Gordon - Temporal learning for EDM
Faculty: Geoff Gordon; Students: Ajit Singh, Austin McDonald
To this point, our efforts to apply general purpose machine learning tools to educational data mining have focused chiefly on static data: for example, given a student-item matrix of scores, learn latent factors which predict the performance of a new student on previously-known items. To accurately model the processes of learning and problem solving, we need instead to look at temporal data.
Models such as the Additive Factor Model begin to address temporal data by computing additional features such as counts of opportunities to apply a skill, but we hope to go further and automatically identify additional temporally-changing features. In more detail, we propose to apply general-purpose time-series learning tools to data from students interacting with a tutor, to attempt to predict domain-specific performance over time. We will apply these tools to learn domain-specific predictive models and test these models on DataShop data.
The resulting models should eventually provide input to tools which design new tutor interventions and test whether they improve learning, such as those developed in Chi - Induction of Adaptive Pedagogical Tutorial Tactics. For this synergy to work, we need to make sure that our learned models are (a) able to predict the effects of intervention, and (b) in a form compatible with our chosen planning algorithms (such as point-based planning, discussed more in the linked project).
We identify two separate types of temporal data. First, during the course of a single problem, a student can interact with the tutor multiple times in a flexible order. Early interactions can serve to predict later ones: for example, if a student becomes confused early in the problem, all future interactions may be affected until we resolve the student’s confusion. Or, in problems where multiple solution strategies may be effective, we may be able to determine early on which strategy a student is following, and use that knowledge to predict future actions.
Second, a student can interact with the tutor multiple times across multiple problems. In this case, our goal will be to identify a student’s progress acquiring the different skills or knowledge components required to solve the problems.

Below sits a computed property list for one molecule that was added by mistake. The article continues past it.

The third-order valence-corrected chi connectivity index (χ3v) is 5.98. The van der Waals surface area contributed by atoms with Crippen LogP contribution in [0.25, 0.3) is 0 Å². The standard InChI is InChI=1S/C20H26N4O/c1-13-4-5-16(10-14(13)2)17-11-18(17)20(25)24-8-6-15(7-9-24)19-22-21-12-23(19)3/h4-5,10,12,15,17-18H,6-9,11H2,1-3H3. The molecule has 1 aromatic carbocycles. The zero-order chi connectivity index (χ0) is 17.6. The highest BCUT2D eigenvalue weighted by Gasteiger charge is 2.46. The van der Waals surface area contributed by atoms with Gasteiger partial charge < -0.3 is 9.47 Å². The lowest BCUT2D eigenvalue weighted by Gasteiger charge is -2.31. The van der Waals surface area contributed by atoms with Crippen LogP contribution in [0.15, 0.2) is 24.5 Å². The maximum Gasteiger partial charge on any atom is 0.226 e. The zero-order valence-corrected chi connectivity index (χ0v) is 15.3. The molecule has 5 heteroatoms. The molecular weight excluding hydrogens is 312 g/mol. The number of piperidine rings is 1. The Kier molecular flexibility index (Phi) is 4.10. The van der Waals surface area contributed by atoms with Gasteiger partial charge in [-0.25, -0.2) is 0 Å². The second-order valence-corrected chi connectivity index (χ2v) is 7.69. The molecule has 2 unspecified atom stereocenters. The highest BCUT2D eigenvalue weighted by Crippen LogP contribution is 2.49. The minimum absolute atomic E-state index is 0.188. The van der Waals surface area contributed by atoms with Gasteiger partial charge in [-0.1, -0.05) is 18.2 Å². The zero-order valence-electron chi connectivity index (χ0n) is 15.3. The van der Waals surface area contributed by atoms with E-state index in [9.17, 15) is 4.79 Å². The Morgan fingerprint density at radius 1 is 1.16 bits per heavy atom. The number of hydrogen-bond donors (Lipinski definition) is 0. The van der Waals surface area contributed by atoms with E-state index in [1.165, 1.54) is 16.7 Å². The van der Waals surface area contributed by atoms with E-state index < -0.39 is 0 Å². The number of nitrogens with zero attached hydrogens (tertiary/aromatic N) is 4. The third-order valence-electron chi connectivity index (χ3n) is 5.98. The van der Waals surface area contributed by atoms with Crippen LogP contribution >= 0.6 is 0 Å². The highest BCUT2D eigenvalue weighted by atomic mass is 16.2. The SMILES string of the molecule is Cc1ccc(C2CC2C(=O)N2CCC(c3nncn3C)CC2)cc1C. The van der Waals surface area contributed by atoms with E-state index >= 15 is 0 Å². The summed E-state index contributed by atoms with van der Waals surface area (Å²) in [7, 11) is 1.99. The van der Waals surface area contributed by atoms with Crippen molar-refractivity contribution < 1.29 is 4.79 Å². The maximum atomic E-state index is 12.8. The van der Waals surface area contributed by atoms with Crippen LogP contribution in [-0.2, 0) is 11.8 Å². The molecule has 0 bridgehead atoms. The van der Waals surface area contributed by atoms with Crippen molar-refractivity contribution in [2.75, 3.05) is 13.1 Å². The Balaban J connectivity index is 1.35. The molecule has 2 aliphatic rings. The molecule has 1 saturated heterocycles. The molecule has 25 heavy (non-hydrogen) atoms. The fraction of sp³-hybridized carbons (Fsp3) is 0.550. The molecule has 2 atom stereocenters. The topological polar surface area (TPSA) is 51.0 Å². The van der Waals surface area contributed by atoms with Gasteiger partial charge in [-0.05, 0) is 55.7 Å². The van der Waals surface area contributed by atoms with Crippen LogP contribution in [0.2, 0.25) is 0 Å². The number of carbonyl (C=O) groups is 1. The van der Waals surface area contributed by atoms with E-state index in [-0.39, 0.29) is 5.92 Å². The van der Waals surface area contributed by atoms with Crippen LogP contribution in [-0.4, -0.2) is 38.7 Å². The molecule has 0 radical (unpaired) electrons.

In either case, the goal of our time-series modeling techniques will be to discover the latent factors which inﬂuence the observed performance data. In the within-problem case, these latent factors might include the overall solution strategy that the student is attempting to apply, the current step within this solution strategy, or the different types of confusion the student could exhibit. In the across-problems case, these latent factors would include the student’s level of proﬁciency at each relevant skill or knowledge component. We can even have both types of temporal data at once: a student can interact multiple times on each problem, and solve multiple problems over time. In this case, we can simultaneously seek to discover both kinds of latent factors.
From a technical point of view, we expect to use some or all of the following tools:
- Autoregression, using earlier responses directly as inputs to a linear or nonlinear regression to predict later responses
- Factor analysis, decomposing a matrix of measured data X into a function of low-rank factors: X ≈ f (U V)
- Subspace identification, combining autoregression with factor analysis to identify latent factors related to variation over time
We will use existing versions of the above tools, and also develop extensions motivated by the characteristics of educational data. If the current project works out well, a possible follow-on project would be to combine data sets from multiple domains. By controlling for the domain-specific factors learned for each individual domain, we could attempt to uncover domain-general learning principles.